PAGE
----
Encinitas eases outdoor alcohol service rules for restaurants

Eateries extend onto the street on Highway 101.
Eateries extend onto the street on Highway 101.
(Karen Billing)

Change comes after county ordered indoor restaurant dining to cease again due to coronavirus pandemic


“It’s important that the public knows what we’re doing to support our local businesses ...We are focused on helping our local businesses during this tough time.”

— Encinitas City Councilmember Joe Mosca

In response to San Diego County’s new shutdown order for indoor restaurant dining, Encinitas will temporarily allow restaurants to serve alcohol along with food at outdoor dining tables on city sidewalks, parking spots and other public places.

The City Council’s unanimous decision to lift its longstanding ban on the possession of open alcoholic beverage containers on public streets, sidewalks, alleys or other public property came during a special meeting Friday, July 10.

The change will only apply to restaurants that already have a state license to serve alcohol and are obtaining permission to use the city’s public spaces near their businesses as temporary outdoor eating areas. It doesn’t mean that anyone can set up a portable cooler and start selling open containers of beer to passersby on a city sidewalk.

Council members said the regulatory change is urgently needed in the wake of the Tuesday, July 7, county health order closing all indoor dining at restaurants, bars, wineries, distilleries and breweries indefinitely due to the new surge in coronavirus cases. The spread of the virus is thought to occur more widely indoors, and thus the county is allowing outdoor dining to continue.

“I think we need to get this out (now) for businesses that are clearly on the brink,” Mayor Catherine Blakespear said before the council vote, noting that the city’s restaurants were already struggling before the county issued its new re-closure order.

Councilman Tony Kranz agreed, saying, “many business owners are in survival mode” and may be already going “rogue” and attempting to serve alcohol at their new outdoor table areas in order to get by. Councilwoman Kellie Shay Hinze said the measure is a good “catch-up” decision, noting that the council recently granted restaurants that lack their own outdoor dining space permission to set up tables and chairs on public property under its “Shared Street” Pilot Program.

A city staff report produced for the Friday, July 10, meeting indicates that the council initially voted in May to temporarily create more outdoor dining space for the city’s hard-hit restaurants by allowing them to encroach into unused open areas as well as to use parking spots on private land. In mid-June, the council granted restaurants permission to serve alcohol in the new outdoor dining areas on private property.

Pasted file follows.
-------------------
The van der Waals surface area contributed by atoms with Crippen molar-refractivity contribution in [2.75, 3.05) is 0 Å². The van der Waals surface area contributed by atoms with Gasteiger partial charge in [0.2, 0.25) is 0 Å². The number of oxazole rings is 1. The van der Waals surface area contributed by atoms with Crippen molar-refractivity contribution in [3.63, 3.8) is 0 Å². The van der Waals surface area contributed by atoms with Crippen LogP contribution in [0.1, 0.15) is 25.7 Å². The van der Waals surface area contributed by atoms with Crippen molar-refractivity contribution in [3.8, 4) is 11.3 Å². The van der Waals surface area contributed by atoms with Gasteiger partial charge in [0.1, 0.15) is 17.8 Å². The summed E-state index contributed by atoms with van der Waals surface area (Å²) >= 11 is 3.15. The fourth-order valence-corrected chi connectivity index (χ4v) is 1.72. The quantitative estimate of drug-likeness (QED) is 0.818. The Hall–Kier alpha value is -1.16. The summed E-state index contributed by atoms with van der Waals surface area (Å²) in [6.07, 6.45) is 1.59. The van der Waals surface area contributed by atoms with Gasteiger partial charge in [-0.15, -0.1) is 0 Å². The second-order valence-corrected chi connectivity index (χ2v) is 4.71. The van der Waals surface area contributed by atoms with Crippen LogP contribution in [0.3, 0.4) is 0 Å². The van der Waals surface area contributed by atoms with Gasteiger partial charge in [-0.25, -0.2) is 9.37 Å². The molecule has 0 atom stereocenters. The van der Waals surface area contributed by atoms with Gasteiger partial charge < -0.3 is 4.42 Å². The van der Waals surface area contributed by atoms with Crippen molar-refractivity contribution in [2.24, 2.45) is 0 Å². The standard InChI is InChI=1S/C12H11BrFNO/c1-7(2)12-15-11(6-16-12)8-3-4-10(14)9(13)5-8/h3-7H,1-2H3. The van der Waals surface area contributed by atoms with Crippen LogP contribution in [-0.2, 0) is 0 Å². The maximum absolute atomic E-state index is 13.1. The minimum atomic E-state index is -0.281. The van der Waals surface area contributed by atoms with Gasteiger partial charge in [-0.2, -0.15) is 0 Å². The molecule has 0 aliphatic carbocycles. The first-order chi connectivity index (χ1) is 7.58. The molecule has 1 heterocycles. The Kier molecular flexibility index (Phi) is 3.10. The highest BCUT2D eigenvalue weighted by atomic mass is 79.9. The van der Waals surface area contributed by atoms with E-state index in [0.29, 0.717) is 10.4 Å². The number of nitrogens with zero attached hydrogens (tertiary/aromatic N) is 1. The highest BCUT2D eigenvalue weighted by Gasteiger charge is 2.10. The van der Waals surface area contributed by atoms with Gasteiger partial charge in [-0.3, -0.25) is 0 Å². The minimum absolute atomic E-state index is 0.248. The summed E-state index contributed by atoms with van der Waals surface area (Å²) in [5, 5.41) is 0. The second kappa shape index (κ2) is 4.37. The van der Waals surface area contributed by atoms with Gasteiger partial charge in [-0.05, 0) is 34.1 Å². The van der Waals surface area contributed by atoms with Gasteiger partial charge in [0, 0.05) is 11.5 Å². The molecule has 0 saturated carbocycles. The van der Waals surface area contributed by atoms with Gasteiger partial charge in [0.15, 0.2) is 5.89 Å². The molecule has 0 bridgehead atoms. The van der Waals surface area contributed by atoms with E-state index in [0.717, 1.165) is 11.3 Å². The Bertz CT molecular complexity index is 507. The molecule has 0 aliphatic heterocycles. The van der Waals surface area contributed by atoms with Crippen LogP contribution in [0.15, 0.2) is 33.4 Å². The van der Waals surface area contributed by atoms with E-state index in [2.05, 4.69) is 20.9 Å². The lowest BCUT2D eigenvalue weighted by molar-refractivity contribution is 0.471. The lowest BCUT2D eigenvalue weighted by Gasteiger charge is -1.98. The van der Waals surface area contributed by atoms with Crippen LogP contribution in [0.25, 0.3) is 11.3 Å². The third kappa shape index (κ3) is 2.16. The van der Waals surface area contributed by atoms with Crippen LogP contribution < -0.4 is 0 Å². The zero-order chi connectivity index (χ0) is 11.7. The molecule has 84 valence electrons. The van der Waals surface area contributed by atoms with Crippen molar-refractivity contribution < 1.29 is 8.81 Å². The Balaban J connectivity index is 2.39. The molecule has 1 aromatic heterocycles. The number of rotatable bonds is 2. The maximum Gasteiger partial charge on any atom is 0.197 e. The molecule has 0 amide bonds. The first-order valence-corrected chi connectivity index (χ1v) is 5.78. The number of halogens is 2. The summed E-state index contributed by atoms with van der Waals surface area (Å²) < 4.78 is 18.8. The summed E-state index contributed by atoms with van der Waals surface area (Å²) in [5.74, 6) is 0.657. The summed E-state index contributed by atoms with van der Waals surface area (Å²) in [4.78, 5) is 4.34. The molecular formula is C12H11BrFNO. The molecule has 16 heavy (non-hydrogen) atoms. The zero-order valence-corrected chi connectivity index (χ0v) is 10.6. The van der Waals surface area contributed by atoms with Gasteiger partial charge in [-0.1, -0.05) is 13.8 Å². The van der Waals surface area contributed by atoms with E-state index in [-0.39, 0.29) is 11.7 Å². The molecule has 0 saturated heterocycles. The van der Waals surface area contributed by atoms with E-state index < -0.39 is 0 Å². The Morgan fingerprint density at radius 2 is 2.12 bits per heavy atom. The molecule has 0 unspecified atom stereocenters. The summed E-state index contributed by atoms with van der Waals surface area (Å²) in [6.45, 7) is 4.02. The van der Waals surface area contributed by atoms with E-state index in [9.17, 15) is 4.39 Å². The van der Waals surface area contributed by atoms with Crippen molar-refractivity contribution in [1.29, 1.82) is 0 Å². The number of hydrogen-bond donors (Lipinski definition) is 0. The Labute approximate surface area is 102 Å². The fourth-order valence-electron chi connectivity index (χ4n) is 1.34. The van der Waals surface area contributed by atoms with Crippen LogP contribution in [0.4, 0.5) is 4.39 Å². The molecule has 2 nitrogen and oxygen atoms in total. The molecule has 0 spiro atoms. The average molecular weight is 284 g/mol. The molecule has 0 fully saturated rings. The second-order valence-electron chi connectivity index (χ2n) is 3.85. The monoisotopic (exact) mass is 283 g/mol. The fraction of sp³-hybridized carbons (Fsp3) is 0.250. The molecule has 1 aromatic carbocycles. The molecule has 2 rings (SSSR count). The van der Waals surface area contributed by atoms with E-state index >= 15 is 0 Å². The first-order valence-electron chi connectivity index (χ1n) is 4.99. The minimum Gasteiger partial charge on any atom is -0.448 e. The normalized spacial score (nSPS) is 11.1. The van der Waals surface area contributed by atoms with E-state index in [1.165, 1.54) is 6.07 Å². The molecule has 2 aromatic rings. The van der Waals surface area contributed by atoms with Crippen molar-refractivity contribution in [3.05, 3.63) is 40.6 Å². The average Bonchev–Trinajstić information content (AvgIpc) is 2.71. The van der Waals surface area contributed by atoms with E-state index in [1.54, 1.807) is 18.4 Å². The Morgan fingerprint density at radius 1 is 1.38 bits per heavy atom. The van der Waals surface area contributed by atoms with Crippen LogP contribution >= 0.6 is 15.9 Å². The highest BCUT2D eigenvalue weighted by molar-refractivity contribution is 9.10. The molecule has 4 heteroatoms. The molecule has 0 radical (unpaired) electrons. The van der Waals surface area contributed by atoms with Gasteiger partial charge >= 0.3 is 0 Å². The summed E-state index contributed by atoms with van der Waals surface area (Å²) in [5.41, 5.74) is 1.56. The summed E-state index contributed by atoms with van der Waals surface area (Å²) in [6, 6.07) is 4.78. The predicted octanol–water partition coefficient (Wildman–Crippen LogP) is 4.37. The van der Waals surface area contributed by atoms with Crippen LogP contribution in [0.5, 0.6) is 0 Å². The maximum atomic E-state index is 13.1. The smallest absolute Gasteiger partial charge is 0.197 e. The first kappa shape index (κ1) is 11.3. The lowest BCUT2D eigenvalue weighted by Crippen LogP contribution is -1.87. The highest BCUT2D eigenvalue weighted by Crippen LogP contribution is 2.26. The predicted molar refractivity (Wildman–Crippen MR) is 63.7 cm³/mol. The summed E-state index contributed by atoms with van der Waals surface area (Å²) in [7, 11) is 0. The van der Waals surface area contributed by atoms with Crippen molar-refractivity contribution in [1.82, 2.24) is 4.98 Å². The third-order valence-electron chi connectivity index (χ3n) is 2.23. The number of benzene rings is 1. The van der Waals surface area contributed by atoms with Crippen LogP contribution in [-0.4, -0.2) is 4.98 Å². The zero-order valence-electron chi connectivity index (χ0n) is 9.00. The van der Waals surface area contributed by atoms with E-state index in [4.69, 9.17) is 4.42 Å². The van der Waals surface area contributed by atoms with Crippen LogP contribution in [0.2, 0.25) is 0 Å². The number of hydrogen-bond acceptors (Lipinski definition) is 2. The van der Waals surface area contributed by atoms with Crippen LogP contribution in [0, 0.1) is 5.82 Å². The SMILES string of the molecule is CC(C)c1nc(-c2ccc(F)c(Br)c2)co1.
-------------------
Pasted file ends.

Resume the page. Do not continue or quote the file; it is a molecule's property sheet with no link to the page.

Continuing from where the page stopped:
In order to serve alcohol at their new outdoor dining tables on city sidewalks and other public spots, restaurants will need to demonstrate that they are meeting county health requirements, and have authorization from the county Sheriff’s Department and state board of Alcoholic Beverage Control.

All outdoor alcohol and food service must end by 10 p.m. daily and the authorization is only a temporary measure linked to the coronavirus pandemic situation.

The city has allowed restaurants to extend service onto the street on the 101.
(Karen Billing)

Other North County cities that are now allowing alcohol service in public right-of-way areas include Escondido, Oceanside, San Marcos, Solana Beach and Vista, the city staff report notes.

Kranz said he’d like city employees to look into valet parking options, perhaps even using the City Hall lot, to encourage more people to patronize these new outdoor dining areas.

“We need to be creative in ways we can entice people out of their cars,” he said.

He and other council members also repeatedly stressed to city employees that the approval process for these special eating areas needs to be as fast as possible -- think “streamlined,” Councilman Joe Mosca said.

Blakespear mentioned that the council will be in recess throughout the month of July and said city staff will have the authority to allow other operations, such as retail businesses or churches, to set up outdoor operations, if the county enacts additional coronavirus-related restrictions in the coming weeks.

-- Barbara Henry is a freelance reporter for The San Diego Union-Tribune